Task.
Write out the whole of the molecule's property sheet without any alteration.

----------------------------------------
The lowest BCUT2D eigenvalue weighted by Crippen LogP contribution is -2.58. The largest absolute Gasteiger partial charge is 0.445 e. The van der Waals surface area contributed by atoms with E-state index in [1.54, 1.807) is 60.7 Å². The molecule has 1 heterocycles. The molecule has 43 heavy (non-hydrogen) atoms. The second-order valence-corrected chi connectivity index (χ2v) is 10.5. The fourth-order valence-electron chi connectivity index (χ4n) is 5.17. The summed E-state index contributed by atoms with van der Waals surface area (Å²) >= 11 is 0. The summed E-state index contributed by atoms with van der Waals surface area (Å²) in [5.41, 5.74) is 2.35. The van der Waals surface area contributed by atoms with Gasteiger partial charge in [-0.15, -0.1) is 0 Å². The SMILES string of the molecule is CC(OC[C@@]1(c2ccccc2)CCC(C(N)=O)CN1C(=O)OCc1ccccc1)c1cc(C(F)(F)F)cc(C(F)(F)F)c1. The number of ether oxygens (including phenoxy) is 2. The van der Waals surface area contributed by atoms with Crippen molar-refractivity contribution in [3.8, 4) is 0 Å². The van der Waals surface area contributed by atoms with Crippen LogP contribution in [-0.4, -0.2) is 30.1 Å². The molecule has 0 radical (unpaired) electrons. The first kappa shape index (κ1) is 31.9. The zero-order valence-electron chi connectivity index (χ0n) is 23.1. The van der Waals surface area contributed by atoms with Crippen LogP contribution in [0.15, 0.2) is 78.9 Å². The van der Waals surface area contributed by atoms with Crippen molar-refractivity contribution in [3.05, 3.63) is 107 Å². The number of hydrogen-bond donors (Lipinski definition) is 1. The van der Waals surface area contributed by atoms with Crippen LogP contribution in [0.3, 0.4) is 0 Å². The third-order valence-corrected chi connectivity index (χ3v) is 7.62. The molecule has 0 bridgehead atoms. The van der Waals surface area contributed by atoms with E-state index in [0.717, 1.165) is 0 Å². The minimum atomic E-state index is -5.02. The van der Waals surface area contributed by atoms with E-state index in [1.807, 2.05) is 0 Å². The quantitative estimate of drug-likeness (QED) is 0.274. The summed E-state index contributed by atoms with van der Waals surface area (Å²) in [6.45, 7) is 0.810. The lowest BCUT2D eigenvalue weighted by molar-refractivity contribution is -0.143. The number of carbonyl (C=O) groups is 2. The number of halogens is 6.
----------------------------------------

The lowest BCUT2D eigenvalue weighted by Crippen LogP contribution is -2.58. The largest absolute Gasteiger partial charge is 0.445 e. The van der Waals surface area contributed by atoms with E-state index in [1.54, 1.807) is 60.7 Å². The molecule has 1 heterocycles. The molecule has 43 heavy (non-hydrogen) atoms. The second-order valence-corrected chi connectivity index (χ2v) is 10.5. The fourth-order valence-electron chi connectivity index (χ4n) is 5.17. The summed E-state index contributed by atoms with van der Waals surface area (Å²) >= 11 is 0. The summed E-state index contributed by atoms with van der Waals surface area (Å²) in [5.41, 5.74) is 2.35. The van der Waals surface area contributed by atoms with Gasteiger partial charge in [-0.15, -0.1) is 0 Å². The SMILES string of the molecule is CC(OC[C@@]1(c2ccccc2)CCC(C(N)=O)CN1C(=O)OCc1ccccc1)c1cc(C(F)(F)F)cc(C(F)(F)F)c1. The number of ether oxygens (including phenoxy) is 2. The van der Waals surface area contributed by atoms with Crippen molar-refractivity contribution in [3.8, 4) is 0 Å². The van der Waals surface area contributed by atoms with Crippen LogP contribution in [-0.4, -0.2) is 30.1 Å². The molecule has 0 radical (unpaired) electrons. The first kappa shape index (κ1) is 31.9. The zero-order valence-electron chi connectivity index (χ0n) is 23.1. The van der Waals surface area contributed by atoms with Crippen LogP contribution in [0.15, 0.2) is 78.9 Å². The van der Waals surface area contributed by atoms with Crippen molar-refractivity contribution in [3.05, 3.63) is 107 Å². The number of hydrogen-bond donors (Lipinski definition) is 1. The van der Waals surface area contributed by atoms with Crippen LogP contribution in [0.3, 0.4) is 0 Å². The third-order valence-corrected chi connectivity index (χ3v) is 7.62. The molecule has 0 bridgehead atoms. The van der Waals surface area contributed by atoms with E-state index in [0.717, 1.165) is 0 Å². The minimum atomic E-state index is -5.02. The van der Waals surface area contributed by atoms with E-state index in [1.807, 2.05) is 0 Å². The quantitative estimate of drug-likeness (QED) is 0.274. The summed E-state index contributed by atoms with van der Waals surface area (Å²) in [6.45, 7) is 0.810. The lowest BCUT2D eigenvalue weighted by molar-refractivity contribution is -0.143. The number of carbonyl (C=O) groups is 2. The number of halogens is 6.